‘Don’t cry for me Argentina’ will actually make you cry at least a little bit

Every now and again I fall in love with a blonde person and get this mad urge to dye my hair. It disappears as soon as I realise that a) maintaining root-free blonde hair will cost me approximately £1,800/year and b) a bottle of bleach will not, sadly, make me look like Heidi Klum, Joanna Lumley or Cate Blanchett. Unless I bleach my whole face. And then have really boss reconstructive surgery.

I can feel the urge stirring again though, because last week I went to go and see Evita at the Dominion Theatre. And it was fantastic. I mean, not just Eva’s hair, which was always famously immaculate, but the show too.

I realised in the afternoon that I literally only knew one thing about the show, and that was that it had the song Don’t Cry For Me Argentina in it, so I had a quick skim over Eva Perón’s Wikipedia page to ensure that I wasn’t the only person in the audience with no bloody clue what was going on. Evita was written by Andrew Lloyd Webber and Tim Rice nearly 40 years ago, when many of the adult population would probably have heard of Perón, who had died only 18 years previously in 1952. Nowadays the yoof (me included) can barely remember who first won The X Factor, let alone important South American political developments from the forties, so a bit of prior research is a good idea. In short, it tells the story of Eva Perón, an ambitious working-class girl who became an actress and married the future president of Argentina, Juan Perón. Together they established Peronism, an ideology focusing on social justice and political sovereignty still used in Argentine government today.

I appreciate this all sounds a bit heavy, but it’s okay because the whole story is told entirely through highly choreographed dance routines and, like Les Miserables, entirely through song. As in, even the speaking parts are sung; there’s no chat/song/chat/song format like in many other musicals. And like Les Mis, of course, it tells the non-fiction(ish) story of significant political events.

Evita Dominion Theatre

The performance itself was wonderful, even for those who weren’t familiar with Eva’s story. (My date for the evening hadn’t had the foresight to Wiki it, but loved it nonetheless.) Madalena Alberto (Eva) belted out the big number, Don’t Cry For Me Argentina, with such passion and obvious lung capacity you could see a collective shiver run down the spines of the 2000-strong audience, and Marti Pellow (Che, not Guervara, apparently, but a sort of one-man Greek chorus/narrator) was very good if a bit gruff initially (don’t worry, you soon get the hang of his Spanishish accent).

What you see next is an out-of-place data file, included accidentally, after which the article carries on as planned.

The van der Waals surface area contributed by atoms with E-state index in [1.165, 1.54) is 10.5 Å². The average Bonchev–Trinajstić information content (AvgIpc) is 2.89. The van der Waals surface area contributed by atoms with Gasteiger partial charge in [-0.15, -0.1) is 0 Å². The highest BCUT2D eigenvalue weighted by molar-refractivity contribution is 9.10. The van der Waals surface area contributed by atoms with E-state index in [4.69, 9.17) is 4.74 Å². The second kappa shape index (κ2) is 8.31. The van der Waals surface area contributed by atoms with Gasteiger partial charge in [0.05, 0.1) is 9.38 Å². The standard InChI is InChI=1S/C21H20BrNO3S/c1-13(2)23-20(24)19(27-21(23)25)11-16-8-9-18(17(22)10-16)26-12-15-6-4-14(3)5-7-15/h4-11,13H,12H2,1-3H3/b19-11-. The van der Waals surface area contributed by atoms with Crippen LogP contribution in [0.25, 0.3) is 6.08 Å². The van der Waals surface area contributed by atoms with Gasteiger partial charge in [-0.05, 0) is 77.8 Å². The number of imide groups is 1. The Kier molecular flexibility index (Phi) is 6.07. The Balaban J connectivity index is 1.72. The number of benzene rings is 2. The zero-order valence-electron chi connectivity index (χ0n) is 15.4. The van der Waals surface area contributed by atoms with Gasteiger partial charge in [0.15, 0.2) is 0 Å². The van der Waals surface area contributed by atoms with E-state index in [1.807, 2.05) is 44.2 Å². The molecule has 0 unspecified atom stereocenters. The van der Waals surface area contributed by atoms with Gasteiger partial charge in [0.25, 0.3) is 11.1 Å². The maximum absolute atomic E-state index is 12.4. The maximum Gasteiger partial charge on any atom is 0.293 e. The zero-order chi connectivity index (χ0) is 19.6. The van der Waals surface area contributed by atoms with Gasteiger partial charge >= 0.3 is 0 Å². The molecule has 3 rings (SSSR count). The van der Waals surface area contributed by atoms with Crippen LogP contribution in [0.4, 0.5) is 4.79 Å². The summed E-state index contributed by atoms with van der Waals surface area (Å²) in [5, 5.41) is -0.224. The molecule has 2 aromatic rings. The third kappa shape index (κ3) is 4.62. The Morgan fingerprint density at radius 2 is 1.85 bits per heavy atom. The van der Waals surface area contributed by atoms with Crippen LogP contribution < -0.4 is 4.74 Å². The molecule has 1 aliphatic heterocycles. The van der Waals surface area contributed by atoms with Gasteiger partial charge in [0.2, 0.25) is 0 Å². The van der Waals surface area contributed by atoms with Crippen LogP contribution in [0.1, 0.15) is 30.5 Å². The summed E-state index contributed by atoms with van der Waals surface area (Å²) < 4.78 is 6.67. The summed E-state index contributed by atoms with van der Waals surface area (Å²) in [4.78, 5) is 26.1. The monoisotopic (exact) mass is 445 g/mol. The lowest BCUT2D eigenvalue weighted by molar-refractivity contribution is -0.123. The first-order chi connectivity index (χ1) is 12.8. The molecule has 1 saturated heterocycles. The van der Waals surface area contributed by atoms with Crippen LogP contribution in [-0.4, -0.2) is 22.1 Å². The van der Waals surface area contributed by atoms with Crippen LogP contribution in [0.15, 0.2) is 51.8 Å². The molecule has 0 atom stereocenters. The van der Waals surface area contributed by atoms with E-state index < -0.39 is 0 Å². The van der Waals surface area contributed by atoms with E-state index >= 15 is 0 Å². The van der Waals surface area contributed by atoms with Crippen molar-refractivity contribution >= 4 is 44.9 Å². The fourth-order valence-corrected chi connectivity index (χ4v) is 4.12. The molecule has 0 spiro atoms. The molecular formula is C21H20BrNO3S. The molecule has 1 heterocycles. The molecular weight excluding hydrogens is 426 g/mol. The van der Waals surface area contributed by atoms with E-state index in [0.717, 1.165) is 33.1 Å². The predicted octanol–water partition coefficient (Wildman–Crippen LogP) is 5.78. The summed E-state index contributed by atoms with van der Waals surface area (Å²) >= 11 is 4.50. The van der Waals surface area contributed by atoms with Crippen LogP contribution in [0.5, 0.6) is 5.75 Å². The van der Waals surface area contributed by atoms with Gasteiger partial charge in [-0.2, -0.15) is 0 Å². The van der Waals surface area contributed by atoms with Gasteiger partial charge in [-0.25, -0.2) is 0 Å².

Evita Dominion Theatre
This bloke is 49, apparently.

Perón is portrayed as a zealous social climber and a bit of a whore in the play, but frankly I’d like to see a politician who hasn’t greased their way up to the top with one bodily fluid or another. She was famously beloved by the Argentines, many of whom considered her a saint – ‘Santa Evita’ – and were utterly devo’d by her untimely death from cervical cancer in 1952. (She was only 33, but the musical portrays her as much older by the time of her demise. The hair stays magnificent throughout though.)

Evita Dominion Theatre
Eva as a young girl, pre-blonde.

Rice’s lyrics in Evita are, at times, fairly scathing – it’s far from the adoring biopic I was expecting – but it’s refreshing to see a powerful woman depicted without either cloying Disneyfication or the overplayed villainy of some of history’s other leading ladies (Queen Elizabeth I, Marie Antoinette, Wallis Simpson, Marilyn Monroe, Mrs Thatcher, etc.) I can’t attest to its actual accuracy (although I have bought a biography off Amazon, so watch this space), but it’s a very interesting – and very entertaining – addition to the West End.

Evita is playing at the Dominion Theatre until November 1st on a very limited run. More information and tickets are available online, although I recommend checking out Theatremonkey for the best deals, including tips for choosing seats.

Obviously I wasn’t allowed to take photographs during the performance, but all the images used in this post are used with permission from the production company. 

Author: Emily Gibson

Emily is an urban adventurer, blogger and glutton foodie on an epic quest to uncover the best things to eat, drink and do in London. She lives in East London and loves ceviche, cycling and magic shows. Lifelong nemeses include beetroot, beards and wine served in tumblers.